var = TRUE)
> icc lower upper sem var_level1 var_level2
> oneway 0.7615871 0.6710817 0.8403886 0.8591071 2.357677 NA
> agreement 0.7593693 0.6682981 0.8387870 0.8611481 2.340225 0.05026114
> consistency 0.7711953 0.6829366 0.8473933 0.8317713 2.331886 NA
> var_Residual
> oneway 0.7380650
> agreement 0.6913149
> consistency 0.6918435
```

When we estimate the ICC for the mammography nurses only, we see that the variance at the rater level is increased. This effect is directly shown in the ICC.

```
# ICC for all methods
icc(breast_scores,
cols = c("Mam1_score", "Mam2_score", "Mam3_score"),
var = TRUE)
> icc lower upper sem var_level1 var_level2
> oneway 0.6001478 0.4493754 0.7309390 1.1515241 1.990237 NA
> agreement 0.5698257 0.4137129 0.7079019 1.1919337 1.881923 0.4443499
> consistency 0.6558989 0.5162467 0.7724701 0.9899547 1.868020 NA
> var_Residual
> oneway 1.3260076
> agreement 0.9763561
> consistency 0.9800104
```

Term | Description |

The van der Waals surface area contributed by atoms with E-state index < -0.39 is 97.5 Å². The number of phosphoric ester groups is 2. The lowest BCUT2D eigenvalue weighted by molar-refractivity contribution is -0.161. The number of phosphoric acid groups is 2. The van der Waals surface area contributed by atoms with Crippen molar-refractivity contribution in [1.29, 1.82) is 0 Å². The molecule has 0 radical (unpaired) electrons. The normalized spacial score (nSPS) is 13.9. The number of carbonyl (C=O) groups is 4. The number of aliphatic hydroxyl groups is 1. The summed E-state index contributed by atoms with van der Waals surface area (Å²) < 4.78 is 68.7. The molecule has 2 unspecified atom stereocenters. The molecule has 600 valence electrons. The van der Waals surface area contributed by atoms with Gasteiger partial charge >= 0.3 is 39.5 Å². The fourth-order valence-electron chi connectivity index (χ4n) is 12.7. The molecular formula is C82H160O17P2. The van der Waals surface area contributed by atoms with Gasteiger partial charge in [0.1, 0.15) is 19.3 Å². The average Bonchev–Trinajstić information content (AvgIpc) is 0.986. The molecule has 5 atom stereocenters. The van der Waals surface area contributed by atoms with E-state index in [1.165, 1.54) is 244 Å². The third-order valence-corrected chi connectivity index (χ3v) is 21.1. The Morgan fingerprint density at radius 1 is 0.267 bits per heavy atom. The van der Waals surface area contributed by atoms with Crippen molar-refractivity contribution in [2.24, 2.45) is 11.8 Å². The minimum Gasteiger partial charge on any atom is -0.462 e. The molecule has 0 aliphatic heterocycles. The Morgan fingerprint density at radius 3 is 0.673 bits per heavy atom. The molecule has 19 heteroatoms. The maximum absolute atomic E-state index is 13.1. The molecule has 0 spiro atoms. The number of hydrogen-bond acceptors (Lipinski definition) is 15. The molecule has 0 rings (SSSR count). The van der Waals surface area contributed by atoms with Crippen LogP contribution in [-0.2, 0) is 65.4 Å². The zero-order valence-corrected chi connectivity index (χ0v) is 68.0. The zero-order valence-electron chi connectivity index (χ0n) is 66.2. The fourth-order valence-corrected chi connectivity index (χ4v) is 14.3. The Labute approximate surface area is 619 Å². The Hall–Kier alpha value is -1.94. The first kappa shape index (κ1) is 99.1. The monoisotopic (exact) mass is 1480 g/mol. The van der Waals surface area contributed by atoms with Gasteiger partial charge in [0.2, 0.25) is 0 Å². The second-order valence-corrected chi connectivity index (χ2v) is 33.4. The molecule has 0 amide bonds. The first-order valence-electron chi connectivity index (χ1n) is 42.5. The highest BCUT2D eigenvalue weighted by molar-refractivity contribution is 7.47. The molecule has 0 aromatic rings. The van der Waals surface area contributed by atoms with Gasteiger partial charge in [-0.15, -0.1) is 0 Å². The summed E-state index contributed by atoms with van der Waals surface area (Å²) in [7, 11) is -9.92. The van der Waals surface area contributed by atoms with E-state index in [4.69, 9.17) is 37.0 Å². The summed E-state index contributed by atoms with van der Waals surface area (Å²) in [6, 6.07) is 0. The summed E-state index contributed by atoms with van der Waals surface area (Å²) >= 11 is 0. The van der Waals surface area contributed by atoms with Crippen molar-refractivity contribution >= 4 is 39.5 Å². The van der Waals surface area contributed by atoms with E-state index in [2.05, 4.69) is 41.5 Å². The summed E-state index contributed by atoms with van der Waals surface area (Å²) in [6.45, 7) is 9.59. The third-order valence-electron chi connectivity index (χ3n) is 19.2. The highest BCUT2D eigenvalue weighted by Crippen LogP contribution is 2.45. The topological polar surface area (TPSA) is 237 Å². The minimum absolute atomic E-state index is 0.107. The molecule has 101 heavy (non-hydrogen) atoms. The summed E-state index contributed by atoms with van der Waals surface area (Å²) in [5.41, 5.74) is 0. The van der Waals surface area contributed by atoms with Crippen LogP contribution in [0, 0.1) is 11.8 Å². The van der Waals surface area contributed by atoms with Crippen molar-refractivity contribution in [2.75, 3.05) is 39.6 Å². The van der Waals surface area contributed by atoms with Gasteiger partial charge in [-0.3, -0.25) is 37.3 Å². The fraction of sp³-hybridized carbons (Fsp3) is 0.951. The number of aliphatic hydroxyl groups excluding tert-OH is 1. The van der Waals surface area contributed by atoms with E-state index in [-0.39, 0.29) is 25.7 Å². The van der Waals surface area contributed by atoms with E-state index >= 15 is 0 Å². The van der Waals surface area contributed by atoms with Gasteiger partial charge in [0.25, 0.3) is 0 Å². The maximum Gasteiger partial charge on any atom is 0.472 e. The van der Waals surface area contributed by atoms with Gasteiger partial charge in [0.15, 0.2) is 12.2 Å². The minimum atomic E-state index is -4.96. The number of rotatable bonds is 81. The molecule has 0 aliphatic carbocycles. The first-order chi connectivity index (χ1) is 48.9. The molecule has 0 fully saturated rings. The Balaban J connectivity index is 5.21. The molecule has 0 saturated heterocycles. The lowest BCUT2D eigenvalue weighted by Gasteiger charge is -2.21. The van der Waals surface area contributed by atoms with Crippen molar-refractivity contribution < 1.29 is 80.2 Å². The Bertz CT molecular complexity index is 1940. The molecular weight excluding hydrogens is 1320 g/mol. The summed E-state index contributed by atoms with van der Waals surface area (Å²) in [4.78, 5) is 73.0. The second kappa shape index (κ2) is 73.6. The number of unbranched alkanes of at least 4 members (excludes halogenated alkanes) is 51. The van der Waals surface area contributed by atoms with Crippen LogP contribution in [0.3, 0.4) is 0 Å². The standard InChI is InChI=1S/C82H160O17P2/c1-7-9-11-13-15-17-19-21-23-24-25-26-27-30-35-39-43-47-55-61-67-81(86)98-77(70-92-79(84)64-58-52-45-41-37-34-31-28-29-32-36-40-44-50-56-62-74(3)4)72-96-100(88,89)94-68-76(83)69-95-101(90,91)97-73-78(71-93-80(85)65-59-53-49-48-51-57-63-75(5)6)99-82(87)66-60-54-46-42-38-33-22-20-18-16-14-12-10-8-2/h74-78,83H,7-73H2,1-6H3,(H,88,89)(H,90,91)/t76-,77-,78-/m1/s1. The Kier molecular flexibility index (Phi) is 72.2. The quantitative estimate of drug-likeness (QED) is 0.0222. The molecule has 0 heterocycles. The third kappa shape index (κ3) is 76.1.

---|---|

\(\beta_0\) | Fixed intercept |

\(b_{0j}\) | Random intercept at subject level |

\(b_{0r}\) | Random intercept at rater level |

\(\epsilon_{ijr}\) | Residual error |

\(\sigma_j\) | Variance between subjects |

\(\sigma_r\) | Variance between raters |

\(\sigma_\epsilon\) | Residual error variance |

\(k\) | Number of raters/observers |

\(n\) | Number of subjects |

Dikmans, R. E., L. Nene, M. B. Bouman, H. C. W. de Vet, M. Mireau, M. E.
Buncamper, H. Winters, M. Ritt, and M. G. Mullender. 2017. “The Aesthetic Items Scale: A Tool for the Evaluation of
Aesthetic Outcome After Breast Reconstruction.” *Plastic
and Reconstructive Surgery. Global Open.* 5 (3): e1254.

Mokkink, L., H. C. W. de Vet, and I Eekhout. 2022a. “Titel Paper 1.” *Tbd*.

———. 2022b. “Titel Paper 2.” *Tbd*.

Satterthwaite, F. E. 1946. “An Approximate Distribution
of Estimates of Variance Components.” *Biometrics* 2:
110–14.

Shrout, P. E., and J. L. Fleis. 1979. “Intraclass
Correlations: Uses in Assessing Rater Reliability.”
*Psychologiclal Bulletin* 87 (2): 420–28.